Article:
San Antonio Spurs: Manu Ginobili’s legacy goes beyond his work on the court
While we all know about Manu Ginobili’s contributions on the court during his time with the San Antonio Spurs, his actions off-the-court were what made him truly special.
Legendary shooting guard Manu Ginobili’s jersey retirement ceremony provides an opportunity for San Antonio Spurs fans to celebrate his legacy both on and off the floor.
Emanuel David Ginobili will make his emotional return to San Antonio on Thursday night when the Spurs face the Cleveland Cavaliers at home. The Spurs are still fighting for playoff position, but that won’t be the main concern come Thursday night.
All eyes will be on the former Spurs guard, as his jersey number becomes the ninth to hang in the AT&T Center rafters. Manu Ginobili will be remembered for his wacky passes, his impossible finishes at the rim, and simply put, making plays that he had no business making.
What immortalizes the legend of Ginobili, however, will be his unselfish play, his leadership, and his global impact.
He will always be appreciated by Spurs fans, but as his legacy grew, basketball fans across the world began to come to a similar conclusion: Manu sacrificed personal fame for team success.
Ginobili spent most of his career coming off the bench, starting in only 10 of his last 424 career games. His 8,278 points off the bench are the seventh-most all-time, and like most prolific bench scorers, he was good enough to start for the majority of his career.
Instead, he did what what was best for the team. Ginobili could have left in free agency multiple times, most notably to the Nuggets in 2004. He could have gone elsewhere to earn more money and have a bigger role.
But like his former teammate Tim Duncan, Manu always stayed loyal to San Antonio, even if it meant taking a pay cut or accepting a smaller role. I can go on and on about why Manu should be in the Hall of Fame, even if his career stats don’t exactly reflect that.
Ginobili is only the second player in history, along with Bill Bradley, to win a EuroLeague title, an NBA championship, and an Olympic gold medal. His 16 seasons with the Spurs puts him in rare company, and he’s the postseason leader in most categories off the bench including points, assists, rebounds, steals, field goals made, three-pointers made and free throws made.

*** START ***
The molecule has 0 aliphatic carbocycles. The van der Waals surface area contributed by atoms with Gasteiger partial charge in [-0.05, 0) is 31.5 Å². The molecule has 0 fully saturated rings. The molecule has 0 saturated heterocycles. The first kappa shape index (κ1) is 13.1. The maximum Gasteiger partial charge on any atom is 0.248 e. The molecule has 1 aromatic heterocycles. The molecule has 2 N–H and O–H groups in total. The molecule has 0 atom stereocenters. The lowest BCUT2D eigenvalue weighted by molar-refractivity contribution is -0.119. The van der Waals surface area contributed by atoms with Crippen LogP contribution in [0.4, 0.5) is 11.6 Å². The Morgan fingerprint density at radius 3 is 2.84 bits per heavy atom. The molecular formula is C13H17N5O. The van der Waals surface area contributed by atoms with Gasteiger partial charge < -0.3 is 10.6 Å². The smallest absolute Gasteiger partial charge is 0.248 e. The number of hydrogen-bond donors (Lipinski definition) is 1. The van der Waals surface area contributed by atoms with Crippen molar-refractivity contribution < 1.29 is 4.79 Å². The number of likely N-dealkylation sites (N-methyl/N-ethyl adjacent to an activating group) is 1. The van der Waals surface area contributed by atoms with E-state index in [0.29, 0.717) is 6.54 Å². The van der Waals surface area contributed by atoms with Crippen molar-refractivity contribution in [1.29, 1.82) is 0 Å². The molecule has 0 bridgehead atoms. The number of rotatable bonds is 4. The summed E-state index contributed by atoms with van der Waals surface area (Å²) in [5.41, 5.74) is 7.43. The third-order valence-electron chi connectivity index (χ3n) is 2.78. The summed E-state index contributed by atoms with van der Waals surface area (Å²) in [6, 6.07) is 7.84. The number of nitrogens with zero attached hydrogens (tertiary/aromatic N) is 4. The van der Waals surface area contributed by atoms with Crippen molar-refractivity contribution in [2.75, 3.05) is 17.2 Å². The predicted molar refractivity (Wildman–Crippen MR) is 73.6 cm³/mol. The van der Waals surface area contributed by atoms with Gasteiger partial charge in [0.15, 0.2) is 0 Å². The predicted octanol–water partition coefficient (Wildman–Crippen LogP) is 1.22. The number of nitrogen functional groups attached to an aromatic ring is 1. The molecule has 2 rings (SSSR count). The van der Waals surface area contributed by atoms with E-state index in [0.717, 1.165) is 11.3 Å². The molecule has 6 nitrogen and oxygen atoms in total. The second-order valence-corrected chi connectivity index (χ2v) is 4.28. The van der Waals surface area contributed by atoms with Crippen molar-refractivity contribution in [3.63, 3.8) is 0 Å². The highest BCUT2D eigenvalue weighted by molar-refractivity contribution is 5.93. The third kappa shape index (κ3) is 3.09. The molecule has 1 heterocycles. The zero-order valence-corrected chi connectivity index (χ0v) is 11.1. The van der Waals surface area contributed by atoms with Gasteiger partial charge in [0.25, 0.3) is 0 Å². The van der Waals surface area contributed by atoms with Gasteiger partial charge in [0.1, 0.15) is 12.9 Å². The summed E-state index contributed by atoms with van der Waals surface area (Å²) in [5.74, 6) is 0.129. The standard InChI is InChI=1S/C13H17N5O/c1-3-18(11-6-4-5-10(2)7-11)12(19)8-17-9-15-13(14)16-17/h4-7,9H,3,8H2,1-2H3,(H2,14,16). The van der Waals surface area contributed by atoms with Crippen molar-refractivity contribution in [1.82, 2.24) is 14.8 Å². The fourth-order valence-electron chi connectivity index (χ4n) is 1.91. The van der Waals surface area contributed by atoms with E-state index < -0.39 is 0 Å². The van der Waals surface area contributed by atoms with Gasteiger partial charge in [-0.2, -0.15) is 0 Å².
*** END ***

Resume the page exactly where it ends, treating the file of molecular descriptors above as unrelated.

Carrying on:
Undoubtedly one of the best international players ever to step on an NBA court, Manu’s name is etched in the history books for his play in the United States. The importance of his impact as an international player, however, makes his legacy as unique as anyone’s.
Like Yao Ming did with China, Manu’s stardom created a basketball frenzy in Argentina. As the son of two Argentinian immigrants, I grew up worshipping Manu Ginobili.
Argentina was known as a country that only cared about soccer until Ginobili came along. He changed everything.
Ginobili leading the Argentine Basketball Team to a gold medal in the 2004 Athens Olympics is still one of the greatest basketball upsets of my lifetime. Defeating a United States team that included Dwyane Wade, LeBron James and Tim Duncan in the semifinals seemed impossible.
Behind Manu’s 29 points, however, the Argentinian National Team pulled out the victory. He had single-handedly created Argentina’s Golden Generation of basketball.
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Argentinian fans are known for being rowdy, and Ginobili gave them a reason to get loud in a sport other than soccer.
During the 2017-18 campaign, when it was becoming increasingly clear that this could really be Manu’s last season, Argentinian fans showed up in impressive numbers to show their appreciation for “Gino.” I saw Manu in person every time I had the chance, but the last time might have been the most special, even if he didn’t log any minutes.
On January 17th, 2018, I went to see the Spurs take on the Nets from the Barclays Center in Brooklyn. Manu had tweaked his hamstring in a game against the Hawks the day before, so much to my disappointment, he did not suit up for the contest. That did not stop the traveling fans, however.
The section I was sitting in was entirely filled with Argentinians. Everyone had a Manu jersey, an Argentina flag, or both. He wasn’t even playing, and the arena frequently erupted in a chant for Ginobili. Every Spurs game last season was the same- home or away, you could always spot multiple Argentina flags and jerseys with Ginobili on the back filling the stands.
By season 16, Manu was far from his prime. His age and history of injuries had caught up to him. Through the years, he had given so much. In his final season, the fans made sure to give back.
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When Ginobili’s jersey is retired on Thursday night, it will be to honor the career of a tremendous international basketball player who left it all the floor. I’ll forever hold onto memories of him slapping a bat out of midair or giving us some of the wackiest highlights ever.
But it’s his impact on so many fans the culture he helped create that will make me say, “Gracias, Manu.”